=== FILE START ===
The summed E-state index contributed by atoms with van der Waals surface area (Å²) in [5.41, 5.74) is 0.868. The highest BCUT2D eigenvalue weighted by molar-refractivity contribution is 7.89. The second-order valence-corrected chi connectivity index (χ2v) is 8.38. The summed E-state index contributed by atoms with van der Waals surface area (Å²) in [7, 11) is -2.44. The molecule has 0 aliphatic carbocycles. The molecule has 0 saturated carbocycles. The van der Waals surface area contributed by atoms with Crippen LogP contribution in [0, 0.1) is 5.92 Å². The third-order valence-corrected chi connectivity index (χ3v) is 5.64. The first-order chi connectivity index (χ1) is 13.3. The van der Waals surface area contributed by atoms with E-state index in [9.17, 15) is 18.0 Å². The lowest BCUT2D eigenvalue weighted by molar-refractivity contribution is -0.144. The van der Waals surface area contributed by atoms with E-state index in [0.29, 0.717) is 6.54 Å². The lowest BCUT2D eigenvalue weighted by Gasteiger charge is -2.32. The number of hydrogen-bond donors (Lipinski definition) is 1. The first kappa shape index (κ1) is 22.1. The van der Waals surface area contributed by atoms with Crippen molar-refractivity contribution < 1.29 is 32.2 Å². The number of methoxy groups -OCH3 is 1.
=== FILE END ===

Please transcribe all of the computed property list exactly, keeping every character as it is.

The summed E-state index contributed by atoms with van der Waals surface area (Å²) in [5.41, 5.74) is 0.868. The highest BCUT2D eigenvalue weighted by molar-refractivity contribution is 7.89. The second-order valence-corrected chi connectivity index (χ2v) is 8.38. The summed E-state index contributed by atoms with van der Waals surface area (Å²) in [7, 11) is -2.44. The molecule has 0 aliphatic carbocycles. The molecule has 0 saturated carbocycles. The van der Waals surface area contributed by atoms with Crippen LogP contribution in [0, 0.1) is 5.92 Å². The third-order valence-corrected chi connectivity index (χ3v) is 5.64. The first-order chi connectivity index (χ1) is 13.3. The van der Waals surface area contributed by atoms with E-state index in [9.17, 15) is 18.0 Å². The lowest BCUT2D eigenvalue weighted by molar-refractivity contribution is -0.144. The van der Waals surface area contributed by atoms with E-state index in [0.29, 0.717) is 6.54 Å². The lowest BCUT2D eigenvalue weighted by Gasteiger charge is -2.32. The number of hydrogen-bond donors (Lipinski definition) is 1. The first kappa shape index (κ1) is 22.1. The van der Waals surface area contributed by atoms with Crippen molar-refractivity contribution < 1.29 is 32.2 Å². The number of methoxy groups -OCH3 is 1.